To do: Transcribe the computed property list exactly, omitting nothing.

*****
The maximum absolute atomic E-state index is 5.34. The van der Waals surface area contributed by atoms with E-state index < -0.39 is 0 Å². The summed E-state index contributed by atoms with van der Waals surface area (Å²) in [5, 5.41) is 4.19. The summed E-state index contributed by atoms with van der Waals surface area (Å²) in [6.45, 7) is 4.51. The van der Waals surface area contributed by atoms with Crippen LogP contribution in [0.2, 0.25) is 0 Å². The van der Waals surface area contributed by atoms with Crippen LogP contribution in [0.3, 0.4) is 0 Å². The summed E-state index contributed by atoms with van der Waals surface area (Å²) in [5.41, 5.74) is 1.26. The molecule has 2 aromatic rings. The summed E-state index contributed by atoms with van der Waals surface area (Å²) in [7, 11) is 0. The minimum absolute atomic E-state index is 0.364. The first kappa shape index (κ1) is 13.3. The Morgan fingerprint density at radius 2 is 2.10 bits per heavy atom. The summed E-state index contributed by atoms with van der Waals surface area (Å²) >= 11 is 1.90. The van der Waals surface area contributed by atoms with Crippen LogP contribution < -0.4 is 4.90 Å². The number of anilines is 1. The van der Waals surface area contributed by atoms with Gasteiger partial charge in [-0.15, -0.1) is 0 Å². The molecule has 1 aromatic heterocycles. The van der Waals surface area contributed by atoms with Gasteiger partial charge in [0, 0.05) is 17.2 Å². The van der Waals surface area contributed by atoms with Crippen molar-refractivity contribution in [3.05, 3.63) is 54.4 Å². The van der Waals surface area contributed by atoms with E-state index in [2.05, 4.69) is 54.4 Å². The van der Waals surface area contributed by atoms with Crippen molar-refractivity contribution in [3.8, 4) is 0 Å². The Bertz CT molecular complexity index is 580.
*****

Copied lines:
The maximum absolute atomic E-state index is 5.34. The van der Waals surface area contributed by atoms with E-state index < -0.39 is 0 Å². The summed E-state index contributed by atoms with van der Waals surface area (Å²) in [5, 5.41) is 4.19. The summed E-state index contributed by atoms with van der Waals surface area (Å²) in [6.45, 7) is 4.51. The van der Waals surface area contributed by atoms with Crippen LogP contribution in [0.2, 0.25) is 0 Å². The van der Waals surface area contributed by atoms with Crippen LogP contribution in [0.3, 0.4) is 0 Å². The summed E-state index contributed by atoms with van der Waals surface area (Å²) in [5.41, 5.74) is 1.26. The molecule has 2 aromatic rings. The summed E-state index contributed by atoms with van der Waals surface area (Å²) in [7, 11) is 0. The minimum absolute atomic E-state index is 0.364. The first kappa shape index (κ1) is 13.3. The Morgan fingerprint density at radius 2 is 2.10 bits per heavy atom. The summed E-state index contributed by atoms with van der Waals surface area (Å²) >= 11 is 1.90. The van der Waals surface area contributed by atoms with Crippen LogP contribution < -0.4 is 4.90 Å². The number of anilines is 1. The van der Waals surface area contributed by atoms with Gasteiger partial charge in [-0.15, -0.1) is 0 Å². The molecule has 1 aromatic heterocycles. The van der Waals surface area contributed by atoms with Gasteiger partial charge in [0, 0.05) is 17.2 Å². The van der Waals surface area contributed by atoms with Crippen molar-refractivity contribution in [3.05, 3.63) is 54.4 Å². The van der Waals surface area contributed by atoms with E-state index in [2.05, 4.69) is 54.4 Å². The van der Waals surface area contributed by atoms with Crippen molar-refractivity contribution in [3.8, 4) is 0 Å². The Bertz CT molecular complexity index is 580.